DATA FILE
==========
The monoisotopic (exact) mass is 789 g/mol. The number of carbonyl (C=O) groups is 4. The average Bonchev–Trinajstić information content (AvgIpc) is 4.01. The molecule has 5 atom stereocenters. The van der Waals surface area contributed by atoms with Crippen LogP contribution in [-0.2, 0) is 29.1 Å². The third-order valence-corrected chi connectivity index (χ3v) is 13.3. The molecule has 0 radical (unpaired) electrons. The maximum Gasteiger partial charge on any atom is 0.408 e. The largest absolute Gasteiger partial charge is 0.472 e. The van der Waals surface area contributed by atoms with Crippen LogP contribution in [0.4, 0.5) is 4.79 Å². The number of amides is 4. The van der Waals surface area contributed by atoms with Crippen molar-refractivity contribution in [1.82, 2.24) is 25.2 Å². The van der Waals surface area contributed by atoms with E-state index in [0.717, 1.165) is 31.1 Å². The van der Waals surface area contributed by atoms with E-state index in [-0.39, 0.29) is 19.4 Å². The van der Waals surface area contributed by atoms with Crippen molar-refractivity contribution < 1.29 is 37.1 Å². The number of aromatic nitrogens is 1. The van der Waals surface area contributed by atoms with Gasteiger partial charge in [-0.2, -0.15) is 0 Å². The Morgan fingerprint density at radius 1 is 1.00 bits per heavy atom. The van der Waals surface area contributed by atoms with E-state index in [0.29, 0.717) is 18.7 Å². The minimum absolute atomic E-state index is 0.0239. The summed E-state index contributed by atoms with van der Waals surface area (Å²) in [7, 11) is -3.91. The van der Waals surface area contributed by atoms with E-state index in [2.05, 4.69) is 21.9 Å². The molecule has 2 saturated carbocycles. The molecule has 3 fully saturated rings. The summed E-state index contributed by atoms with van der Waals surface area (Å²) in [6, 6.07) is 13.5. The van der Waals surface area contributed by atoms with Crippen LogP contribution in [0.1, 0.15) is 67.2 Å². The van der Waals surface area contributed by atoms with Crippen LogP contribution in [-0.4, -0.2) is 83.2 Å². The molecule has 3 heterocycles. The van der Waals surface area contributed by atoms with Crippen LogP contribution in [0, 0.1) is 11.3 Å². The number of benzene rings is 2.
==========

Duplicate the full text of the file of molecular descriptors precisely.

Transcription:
The monoisotopic (exact) mass is 789 g/mol. The number of carbonyl (C=O) groups is 4. The average Bonchev–Trinajstić information content (AvgIpc) is 4.01. The molecule has 5 atom stereocenters. The van der Waals surface area contributed by atoms with Crippen LogP contribution in [-0.2, 0) is 29.1 Å². The third-order valence-corrected chi connectivity index (χ3v) is 13.3. The molecule has 0 radical (unpaired) electrons. The maximum Gasteiger partial charge on any atom is 0.408 e. The largest absolute Gasteiger partial charge is 0.472 e. The van der Waals surface area contributed by atoms with Crippen LogP contribution in [0.4, 0.5) is 4.79 Å². The number of amides is 4. The van der Waals surface area contributed by atoms with Crippen molar-refractivity contribution in [1.82, 2.24) is 25.2 Å². The van der Waals surface area contributed by atoms with E-state index in [0.717, 1.165) is 31.1 Å². The van der Waals surface area contributed by atoms with E-state index in [-0.39, 0.29) is 19.4 Å². The van der Waals surface area contributed by atoms with Crippen molar-refractivity contribution < 1.29 is 37.1 Å². The number of aromatic nitrogens is 1. The van der Waals surface area contributed by atoms with Gasteiger partial charge in [-0.2, -0.15) is 0 Å². The Morgan fingerprint density at radius 1 is 1.00 bits per heavy atom. The van der Waals surface area contributed by atoms with E-state index in [0.29, 0.717) is 18.7 Å². The minimum absolute atomic E-state index is 0.0239. The summed E-state index contributed by atoms with van der Waals surface area (Å²) in [7, 11) is -3.91. The van der Waals surface area contributed by atoms with E-state index in [2.05, 4.69) is 21.9 Å². The molecule has 2 saturated carbocycles. The molecule has 3 fully saturated rings. The summed E-state index contributed by atoms with van der Waals surface area (Å²) in [6, 6.07) is 13.5. The van der Waals surface area contributed by atoms with Crippen LogP contribution in [0.1, 0.15) is 67.2 Å². The van der Waals surface area contributed by atoms with Crippen LogP contribution in [-0.4, -0.2) is 83.2 Å². The molecule has 3 heterocycles. The van der Waals surface area contributed by atoms with Crippen LogP contribution in [0, 0.1) is 11.3 Å². The number of benzene rings is 2.